By LOOP News
The sale of Scotiabank to Republic Financial Holding Limited (RFHL) has been approved in six Eastern Caribbean countries as discussions continue between the Canadian bank and the Government of Antigua and Barbuda.
The Eastern Caribbean Central Bank (ECCB), in consultation with the ECCB Monetary Council, has approved the application for the transfer of the assets and liabilities of the Bank of Nova Scotia (BNS) to RFHL in Anguilla, Dominica, Grenada, St Kitts and Nevis, Saint Lucia and St Vincent and the Grenadines, pursuant to Section 43 of the Banking Act.
A release from the ECCB said its Monetary Council met on September 6, via videoconference, to discuss the ECCB’s assessment of the RFHL’s application to acquire the Bank of Nova Scotia’s operations in ECCB member countries.
The ECCB undertook a review of the proposed transaction to assess the following:
1. The RFHL’s Strategic Plan 2018-2020;
2. The financial condition of RFHL to support the operations of the acquired banking business of BNS, as well as all of RFHL’s subsidiaries;
3. The implications for the stability of the ECCU banking system
4. The technical/human resource capacity of RFHL to effectively govern its subsidiaries across multiple jurisdictions.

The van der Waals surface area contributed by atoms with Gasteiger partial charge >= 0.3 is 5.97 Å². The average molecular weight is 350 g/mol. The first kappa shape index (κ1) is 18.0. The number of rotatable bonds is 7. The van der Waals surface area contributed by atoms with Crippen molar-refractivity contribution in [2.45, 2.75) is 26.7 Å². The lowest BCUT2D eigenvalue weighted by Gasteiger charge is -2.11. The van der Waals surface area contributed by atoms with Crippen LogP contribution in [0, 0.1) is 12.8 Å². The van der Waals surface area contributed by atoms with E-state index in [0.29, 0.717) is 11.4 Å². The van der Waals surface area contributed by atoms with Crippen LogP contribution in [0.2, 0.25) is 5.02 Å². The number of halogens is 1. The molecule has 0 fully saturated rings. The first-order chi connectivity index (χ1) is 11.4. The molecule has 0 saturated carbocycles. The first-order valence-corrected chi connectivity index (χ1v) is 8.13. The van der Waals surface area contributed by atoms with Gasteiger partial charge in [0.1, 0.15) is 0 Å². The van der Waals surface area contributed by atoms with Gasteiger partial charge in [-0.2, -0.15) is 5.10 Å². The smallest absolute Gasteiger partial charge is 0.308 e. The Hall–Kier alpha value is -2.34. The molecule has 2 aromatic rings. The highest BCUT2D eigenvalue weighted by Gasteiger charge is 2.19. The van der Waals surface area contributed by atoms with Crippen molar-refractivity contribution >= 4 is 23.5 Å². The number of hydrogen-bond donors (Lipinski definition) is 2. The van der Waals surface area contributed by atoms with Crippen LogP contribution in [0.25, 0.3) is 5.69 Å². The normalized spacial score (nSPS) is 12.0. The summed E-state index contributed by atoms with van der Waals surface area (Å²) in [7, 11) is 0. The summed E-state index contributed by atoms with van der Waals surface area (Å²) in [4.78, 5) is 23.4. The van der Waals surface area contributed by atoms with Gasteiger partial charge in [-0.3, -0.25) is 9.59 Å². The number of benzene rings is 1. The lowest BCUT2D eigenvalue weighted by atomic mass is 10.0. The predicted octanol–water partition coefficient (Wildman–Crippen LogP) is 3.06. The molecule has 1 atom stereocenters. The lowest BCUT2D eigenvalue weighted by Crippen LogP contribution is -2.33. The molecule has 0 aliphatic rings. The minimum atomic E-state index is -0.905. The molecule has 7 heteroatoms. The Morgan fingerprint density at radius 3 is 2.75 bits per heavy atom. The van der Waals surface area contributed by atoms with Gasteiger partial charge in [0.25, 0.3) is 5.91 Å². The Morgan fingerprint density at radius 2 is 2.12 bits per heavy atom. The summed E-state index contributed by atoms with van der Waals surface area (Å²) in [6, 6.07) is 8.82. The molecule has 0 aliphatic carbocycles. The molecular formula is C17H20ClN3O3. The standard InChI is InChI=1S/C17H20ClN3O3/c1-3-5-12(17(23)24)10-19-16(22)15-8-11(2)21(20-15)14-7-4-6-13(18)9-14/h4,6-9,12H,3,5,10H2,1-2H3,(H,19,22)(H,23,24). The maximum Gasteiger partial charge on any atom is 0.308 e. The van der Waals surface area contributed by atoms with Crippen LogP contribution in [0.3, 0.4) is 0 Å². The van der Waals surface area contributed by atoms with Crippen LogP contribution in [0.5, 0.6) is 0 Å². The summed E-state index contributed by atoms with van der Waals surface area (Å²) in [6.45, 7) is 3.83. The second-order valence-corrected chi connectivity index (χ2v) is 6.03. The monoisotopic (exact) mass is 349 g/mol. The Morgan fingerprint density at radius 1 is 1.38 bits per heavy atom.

In completing its assessment, the ECCB said it consulted with the Central Bank of Trinidad and Tobago (CBTT), RFHL’s home regulator.
The approval granted to the RFHL is subject to the condition that RFHL will be required to make a stake of its ECCU operations available to the people of the ECCU through approved ECCU entities.
The ECCB said it is in the process of communicating the requirements for finalisation of the transaction between RFHL and BNS and will continue to monitor the process to ensure full regulatory compliance.
“The ECCB believes that Republic Bank’s corporate banking record and its extensive network of correspondent banks will bode well for the ECCU banking sector. The ECCB is resolute about its mandate to protect the EC dollar and will continue to maintain high levels of foreign reserves while protecting the stability of the banking system. Citizens and residents in ECCB member countries are encouraged to stay abreast of developments in the financial sector,” the organisation said in the release.
Commenting on the ECCB’s approval, Gaston Browne, Prime Minister of Antigua and Barbuda, said his ultimate preference would have been for all the OECS countries to come together and buy all the branches of Scotiabank. However, he said, he is of the view that his Government has taken a superior decision to have the first right of refusal to use those assets to build greater resilience in the domestic banking sector.